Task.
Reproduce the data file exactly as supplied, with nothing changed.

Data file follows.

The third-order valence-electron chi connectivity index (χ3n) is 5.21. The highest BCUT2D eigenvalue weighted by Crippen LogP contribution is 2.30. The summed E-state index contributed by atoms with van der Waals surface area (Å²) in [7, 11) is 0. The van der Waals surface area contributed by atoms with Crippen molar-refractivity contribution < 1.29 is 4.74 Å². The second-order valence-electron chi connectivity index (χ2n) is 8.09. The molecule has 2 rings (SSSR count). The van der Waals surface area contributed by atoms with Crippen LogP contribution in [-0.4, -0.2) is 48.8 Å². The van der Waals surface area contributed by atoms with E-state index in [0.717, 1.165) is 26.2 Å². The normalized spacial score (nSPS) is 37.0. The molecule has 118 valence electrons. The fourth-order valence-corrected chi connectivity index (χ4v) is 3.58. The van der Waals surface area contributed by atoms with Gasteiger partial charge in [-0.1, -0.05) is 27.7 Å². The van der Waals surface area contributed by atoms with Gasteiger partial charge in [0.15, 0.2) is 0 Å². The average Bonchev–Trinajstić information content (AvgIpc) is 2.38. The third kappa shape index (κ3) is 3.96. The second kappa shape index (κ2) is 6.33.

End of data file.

The third-order valence-electron chi connectivity index (χ3n) is 5.21. The highest BCUT2D eigenvalue weighted by Crippen LogP contribution is 2.30. The summed E-state index contributed by atoms with van der Waals surface area (Å²) in [7, 11) is 0. The van der Waals surface area contributed by atoms with Crippen molar-refractivity contribution < 1.29 is 4.74 Å². The second-order valence-electron chi connectivity index (χ2n) is 8.09. The molecule has 2 rings (SSSR count). The van der Waals surface area contributed by atoms with Crippen LogP contribution in [-0.4, -0.2) is 48.8 Å². The van der Waals surface area contributed by atoms with E-state index in [0.717, 1.165) is 26.2 Å². The normalized spacial score (nSPS) is 37.0. The molecule has 118 valence electrons. The fourth-order valence-corrected chi connectivity index (χ4v) is 3.58. The van der Waals surface area contributed by atoms with Gasteiger partial charge in [-0.1, -0.05) is 27.7 Å². The van der Waals surface area contributed by atoms with Gasteiger partial charge in [0.15, 0.2) is 0 Å². The average Bonchev–Trinajstić information content (AvgIpc) is 2.38. The third kappa shape index (κ3) is 3.96. The second kappa shape index (κ2) is 6.33.